Rhipicephalus

Engorged female brown dog tick Rhipicephalus sanguineus, copyright Felipe Mateo and Cristina.

Belongs within: Ixodida.

Rhipicephalus, the brown ticks, is a genus of ticks that are primarily parasitic on mammals. They are most diverse in Africa though the brown dog tick R. sanguineus is perhaps the world’s most widespread tick. Molecular analysis indicates that the cattle ticks of the subgenus Boophilus should also be classified within Rhipicephalus (Keirans 2009).

Brown ticks
Published 6 February 2012
Brown dog tick Rhipicephalus sanguineus, from here.

Rhipicephalus species are generally referred to as ‘brown ticks’ as, for the most part, they lack any prominent spots or other markings. Rhipicephalus species are found worldwide, though the highest diversity is in Africa, home to about three-quarters of the known species (Walker et al. 2000). They are mostly parasites of mammals, but individual species may be found on a range of host species. A few species are economically significant as vectors of such pathogenic organisms as rickettsias and various Sporozoa, notably the brown dog tick R. sanguineus and the cattle tick R. microplus. The former species has been estimated to cause about US$168 million of losses per year in Africa, while the latter costs Australia about US$100 million a year (Murrell & Barker 2003). A brief drive north of Perth is enough for me to see the impact of the cattle tick on Australian agriculture: as one passes the southernmost limit of the tick’s range, there is a noticeable shift between the Europe-derived cattle breeds (such as shorthorns and Herefords) kept in the south of the country, and the tick-resistant India-derived breeds (such as Brahmans) kept in the north.

Cattle ticks Rhipicephalus microplus on a host, from here.

Distinguishing features of Rhipicephalus from other tick genera include the presence of adanal shields in the males, and a short hypostome and palps. Until recently, R. microplus and four other species were separated into their own genus, Boophilus, but a number of analyses, particularly molecular ones, have indicated that Boophilus is nested within Rhipicephalus (e.g. Beati & Keirans 2001) and the genera were synonymised by Murrell & Barker (2003). Members of the now-subgenus Boophilus differ from the remaining Rhipicephalus species in lacking festoons, a series of crimped grooves running around the posterior body margin (visible in the photo at the top of this post). They are also one-host parasites (that is, they remain on a single host through their lifespan and do not leave the host when moulting) while most other Rhipicephalus (such as R. sanguineus) are three-host ticks (they leave their host when moulting and then find a new host). However, close relatives of Boophilus in the subgenus Digineus are two-host ticks, only changing host when moulting from nymph to adult (Murrell & Barker 2003). However, it is worth noting that none of the analyses that led to the subsuming of Boophilus within Rhipicephalus included any representatives of the genus Margaropus, similar to Rhipicephalus but distinguished by possessing broad heavily-segmented legs. A close relationship between Boophilus and Margaropus was indicated by the morphological analysis of Klompen et al. (1997). If Boophilus is nested within Rhipicephalus, it seems quite possible that Margaropus is as well.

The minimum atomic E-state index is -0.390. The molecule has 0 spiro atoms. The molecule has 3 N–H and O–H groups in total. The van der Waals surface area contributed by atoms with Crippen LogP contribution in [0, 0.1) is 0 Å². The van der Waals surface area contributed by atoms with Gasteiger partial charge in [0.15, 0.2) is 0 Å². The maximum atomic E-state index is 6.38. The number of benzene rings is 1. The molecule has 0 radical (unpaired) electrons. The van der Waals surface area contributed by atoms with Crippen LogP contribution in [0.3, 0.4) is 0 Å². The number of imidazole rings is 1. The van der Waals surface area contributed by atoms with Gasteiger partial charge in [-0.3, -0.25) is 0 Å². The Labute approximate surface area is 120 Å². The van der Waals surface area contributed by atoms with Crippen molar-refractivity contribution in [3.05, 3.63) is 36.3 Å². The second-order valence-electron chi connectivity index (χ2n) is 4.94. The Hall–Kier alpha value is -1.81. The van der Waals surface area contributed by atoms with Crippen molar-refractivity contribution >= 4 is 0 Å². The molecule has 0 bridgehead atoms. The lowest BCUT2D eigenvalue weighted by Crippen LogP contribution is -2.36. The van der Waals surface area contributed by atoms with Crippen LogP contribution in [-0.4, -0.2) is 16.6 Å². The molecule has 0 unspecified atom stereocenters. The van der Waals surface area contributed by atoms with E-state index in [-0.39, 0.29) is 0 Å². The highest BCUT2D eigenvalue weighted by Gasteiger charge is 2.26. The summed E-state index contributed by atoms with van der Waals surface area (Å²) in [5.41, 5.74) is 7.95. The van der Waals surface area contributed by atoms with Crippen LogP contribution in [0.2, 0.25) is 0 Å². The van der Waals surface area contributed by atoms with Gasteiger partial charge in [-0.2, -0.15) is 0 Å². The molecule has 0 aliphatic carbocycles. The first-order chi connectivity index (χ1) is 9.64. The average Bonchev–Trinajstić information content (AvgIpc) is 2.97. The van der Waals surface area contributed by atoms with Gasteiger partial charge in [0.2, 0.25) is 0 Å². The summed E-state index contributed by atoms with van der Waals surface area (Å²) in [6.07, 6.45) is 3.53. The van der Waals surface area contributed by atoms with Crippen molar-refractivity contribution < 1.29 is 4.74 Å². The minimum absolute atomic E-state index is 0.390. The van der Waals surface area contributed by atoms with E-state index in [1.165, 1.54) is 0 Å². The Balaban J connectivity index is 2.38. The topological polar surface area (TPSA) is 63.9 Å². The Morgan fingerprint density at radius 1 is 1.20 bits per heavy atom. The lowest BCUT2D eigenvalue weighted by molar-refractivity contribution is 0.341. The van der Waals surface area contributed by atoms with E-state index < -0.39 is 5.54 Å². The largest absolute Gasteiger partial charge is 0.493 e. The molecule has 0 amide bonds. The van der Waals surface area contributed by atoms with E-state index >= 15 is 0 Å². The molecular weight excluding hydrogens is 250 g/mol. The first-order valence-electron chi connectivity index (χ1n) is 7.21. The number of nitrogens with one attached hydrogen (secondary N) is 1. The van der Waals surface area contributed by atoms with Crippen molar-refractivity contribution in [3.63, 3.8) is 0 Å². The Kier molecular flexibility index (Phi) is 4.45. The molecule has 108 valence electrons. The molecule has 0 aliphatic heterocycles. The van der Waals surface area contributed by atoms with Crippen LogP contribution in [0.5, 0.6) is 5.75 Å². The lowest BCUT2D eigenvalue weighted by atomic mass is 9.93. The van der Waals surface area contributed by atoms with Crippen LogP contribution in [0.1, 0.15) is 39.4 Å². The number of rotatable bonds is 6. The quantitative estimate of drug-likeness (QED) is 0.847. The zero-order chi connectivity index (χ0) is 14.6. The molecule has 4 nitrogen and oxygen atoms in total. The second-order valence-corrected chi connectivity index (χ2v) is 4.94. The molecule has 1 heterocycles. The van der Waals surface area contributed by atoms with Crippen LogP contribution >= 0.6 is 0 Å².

Systematics of Rhipicephalus
<==Rhipicephalus Koch 1844H98
    |--R. (Rhipicephalus) sanguineus (Latreille 1806)K09, H98 [=Ixodes sanguineusH98, R. sanguinius (l. c.)H98]
    `--R. (Boophilus Curtice 1891)K09, H98
         |--R. (B.) annulatusK09